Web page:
Staff Writer - CheersandGears.com
August 21, 2012
One nameplate that has seen its share of ups and downs in Nissan’s lineup is the Quest. Introduced back in 1993 as a contender in the Minivan marketplace, the Quest came out of partnership between Nissan and Ford. For nine years, the Quest enjoyed success as being an alternative to the stalwarts of the class; the Chrysler Town & Country, Dodge Caravan and Plymouth Voyager.
When it came time to introduce the next Quest, Nissan went down a very different path. Arriving in 2003, the second generation Quest did ‘shift’ what a minivan could be. The styling was out there for a van, looking like Nissan asked a group of art school students to design a production-ready van. Even more surprising was how much fun the Quest was to drive. Hampered by its unusual looks, the second-generation Quest didn’t do well in sales and Nissan pulled it off the market in 2009.
So that brings us to the third-generation Quest. Introduced last year, the new Nissan Quest takes another try with an unconventional look. The question is, will it work?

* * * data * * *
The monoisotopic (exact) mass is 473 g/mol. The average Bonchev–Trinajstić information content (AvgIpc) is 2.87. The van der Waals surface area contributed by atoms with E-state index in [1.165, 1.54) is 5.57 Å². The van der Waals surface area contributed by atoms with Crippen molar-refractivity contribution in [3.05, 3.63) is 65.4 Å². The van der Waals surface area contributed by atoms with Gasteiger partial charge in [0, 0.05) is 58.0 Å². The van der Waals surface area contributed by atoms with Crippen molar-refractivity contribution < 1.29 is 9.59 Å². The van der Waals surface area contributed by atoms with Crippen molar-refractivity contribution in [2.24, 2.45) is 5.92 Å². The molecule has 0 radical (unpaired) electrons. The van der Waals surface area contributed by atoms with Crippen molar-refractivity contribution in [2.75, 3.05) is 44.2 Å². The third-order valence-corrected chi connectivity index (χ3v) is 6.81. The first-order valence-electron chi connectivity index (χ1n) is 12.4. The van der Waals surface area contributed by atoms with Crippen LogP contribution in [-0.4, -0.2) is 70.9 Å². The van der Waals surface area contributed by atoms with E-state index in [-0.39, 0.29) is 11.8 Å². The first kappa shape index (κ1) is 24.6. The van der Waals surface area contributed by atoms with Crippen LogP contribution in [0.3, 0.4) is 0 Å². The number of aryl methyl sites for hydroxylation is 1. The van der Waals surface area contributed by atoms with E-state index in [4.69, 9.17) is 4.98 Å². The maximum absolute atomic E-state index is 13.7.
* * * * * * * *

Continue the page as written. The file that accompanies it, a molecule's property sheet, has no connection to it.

Next: Step Outside
The Nissan Quest’s design is very distinctive from its contemporaries, looking like Nissan imported one of its vans from Japan. Well, that is what Nissan is doing with the Quest; an Americanized version of the Japanese market Elgrand van.
Starting with the front end, Nissan wisely decided to remove the chromed-out front end on the Elgrand and go for a pentagonal grille, with chrome trim running around the perimeter. Nissan also swapped out the huge stacked headlights and went for a set of projector headlights.
The side profile of Quest features wrap-around glass running from the front door all the way to the tailgate. The glass helps disguise the B, C, and D-Pillars. There are also two character lines; one starting from where the hood and front end meet to the front door and other starting from the taillights and running along the sliding door. Finally, Nissan fitted ground effects and a set of seventeen-inch alloy wheels.